Upon completing this course, Penfield finished the clinical part of his medical training at Johns Hopkins University, and, after graduating in 1918, was interned at Peter Bent Brigham Hospital in Boston, where he did his apprenticeship with Cushing. He had been interested in epilepsy since his undergraduate years, during which he had read Jackson’s work. After finishing his internship, Penfield took a position at the New York Presbyterian Hospital, and it was here that he first operated on epileptic patients.
Penfield believed that a class of non-neural cells called microglia were involved in the formation of the scars which develop in damaged brain tissue. These scars form at the site of an injury and are part of the healing process, but they are also the origin of the abnormal electrical activity underlying epileptic seizures. In the early 1920s, he was therefore looking for a method to stain scarred brain tissue, in order to gain a better understanding of the origins of epilepsy. His work reached a dead end, however, because he could not find a way to stain the non-neuronal cells. At Oxford, Penfield had experienced some problems staining neurons, and he remembered that Sherrington had told him not to give up until he had tried the methods developed by the outstanding Spanish neuroanatomist Santiago Ramon y Cajal.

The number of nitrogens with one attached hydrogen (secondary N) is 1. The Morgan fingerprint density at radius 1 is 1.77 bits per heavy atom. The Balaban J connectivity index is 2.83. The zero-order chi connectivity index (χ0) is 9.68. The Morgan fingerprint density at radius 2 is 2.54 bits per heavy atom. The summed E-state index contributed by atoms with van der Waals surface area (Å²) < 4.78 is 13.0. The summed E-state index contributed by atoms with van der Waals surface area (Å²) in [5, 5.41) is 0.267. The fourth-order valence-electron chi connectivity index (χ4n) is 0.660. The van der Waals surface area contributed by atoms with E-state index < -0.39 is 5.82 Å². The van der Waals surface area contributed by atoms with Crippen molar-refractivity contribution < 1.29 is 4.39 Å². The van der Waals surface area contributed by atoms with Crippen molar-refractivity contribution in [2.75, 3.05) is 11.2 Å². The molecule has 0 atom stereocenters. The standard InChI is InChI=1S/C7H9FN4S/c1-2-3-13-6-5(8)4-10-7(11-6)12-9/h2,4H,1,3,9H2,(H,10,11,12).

In the late nineteenth and early twentieth century, Cajal had used a modified version of a staining technique developed by Camillo Golgi to carry out a comprehensive and systematic study of the cellular architecture of the nervous system in a wide variety of species. It was largely because of his work that the Neuron Doctrine, which states that the nervous system consists of cells instead of a continuous network of tissue, came to be accepted in the 1890s. As well as describing the structure of neurons and astrocytes in great detail, Cajal also identified a mysterious and poorly understood “third element” of the nervous system, which apparently consisted of 2 types of non-neuronal cell that were different from astrocytes. Later, his student Pio Del Rio-Hortega developed a technique for staining one of these, the microglial cells, and published detailed drawings of their structures. However, his method did not stain the other type well, so they remained improperly characterized. They were, Penfield wrote, “no more than ghosts”.